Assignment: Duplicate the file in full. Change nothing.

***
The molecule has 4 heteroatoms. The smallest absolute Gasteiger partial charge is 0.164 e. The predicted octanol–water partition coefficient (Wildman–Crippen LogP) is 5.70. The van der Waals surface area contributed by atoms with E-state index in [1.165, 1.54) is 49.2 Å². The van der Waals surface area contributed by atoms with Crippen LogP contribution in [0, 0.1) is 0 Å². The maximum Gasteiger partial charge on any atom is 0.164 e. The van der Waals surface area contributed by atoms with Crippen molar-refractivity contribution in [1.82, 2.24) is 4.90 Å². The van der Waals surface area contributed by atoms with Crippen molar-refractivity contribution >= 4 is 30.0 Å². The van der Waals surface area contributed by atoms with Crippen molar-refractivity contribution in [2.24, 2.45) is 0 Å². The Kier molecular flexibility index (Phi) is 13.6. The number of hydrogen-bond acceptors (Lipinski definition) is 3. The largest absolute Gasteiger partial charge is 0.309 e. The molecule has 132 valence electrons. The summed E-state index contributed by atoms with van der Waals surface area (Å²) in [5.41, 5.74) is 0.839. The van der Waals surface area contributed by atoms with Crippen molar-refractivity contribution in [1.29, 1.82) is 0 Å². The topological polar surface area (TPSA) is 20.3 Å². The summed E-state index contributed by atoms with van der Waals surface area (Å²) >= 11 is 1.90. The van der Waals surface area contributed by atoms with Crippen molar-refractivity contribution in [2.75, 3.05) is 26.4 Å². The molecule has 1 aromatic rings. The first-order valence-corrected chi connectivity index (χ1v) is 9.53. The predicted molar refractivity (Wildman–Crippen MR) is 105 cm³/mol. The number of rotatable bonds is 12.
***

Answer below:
The molecule has 4 heteroatoms. The smallest absolute Gasteiger partial charge is 0.164 e. The predicted octanol–water partition coefficient (Wildman–Crippen LogP) is 5.70. The van der Waals surface area contributed by atoms with E-state index in [1.165, 1.54) is 49.2 Å². The van der Waals surface area contributed by atoms with Crippen LogP contribution in [0, 0.1) is 0 Å². The maximum Gasteiger partial charge on any atom is 0.164 e. The van der Waals surface area contributed by atoms with Crippen molar-refractivity contribution in [1.82, 2.24) is 4.90 Å². The van der Waals surface area contributed by atoms with Crippen molar-refractivity contribution >= 4 is 30.0 Å². The van der Waals surface area contributed by atoms with Crippen molar-refractivity contribution in [2.24, 2.45) is 0 Å². The Kier molecular flexibility index (Phi) is 13.6. The number of hydrogen-bond acceptors (Lipinski definition) is 3. The largest absolute Gasteiger partial charge is 0.309 e. The molecule has 132 valence electrons. The summed E-state index contributed by atoms with van der Waals surface area (Å²) in [5.41, 5.74) is 0.839. The van der Waals surface area contributed by atoms with Crippen molar-refractivity contribution in [1.29, 1.82) is 0 Å². The topological polar surface area (TPSA) is 20.3 Å². The summed E-state index contributed by atoms with van der Waals surface area (Å²) >= 11 is 1.90. The van der Waals surface area contributed by atoms with Crippen molar-refractivity contribution in [2.75, 3.05) is 26.4 Å². The molecule has 1 aromatic rings. The first-order valence-corrected chi connectivity index (χ1v) is 9.53. The predicted molar refractivity (Wildman–Crippen MR) is 105 cm³/mol. The number of rotatable bonds is 12.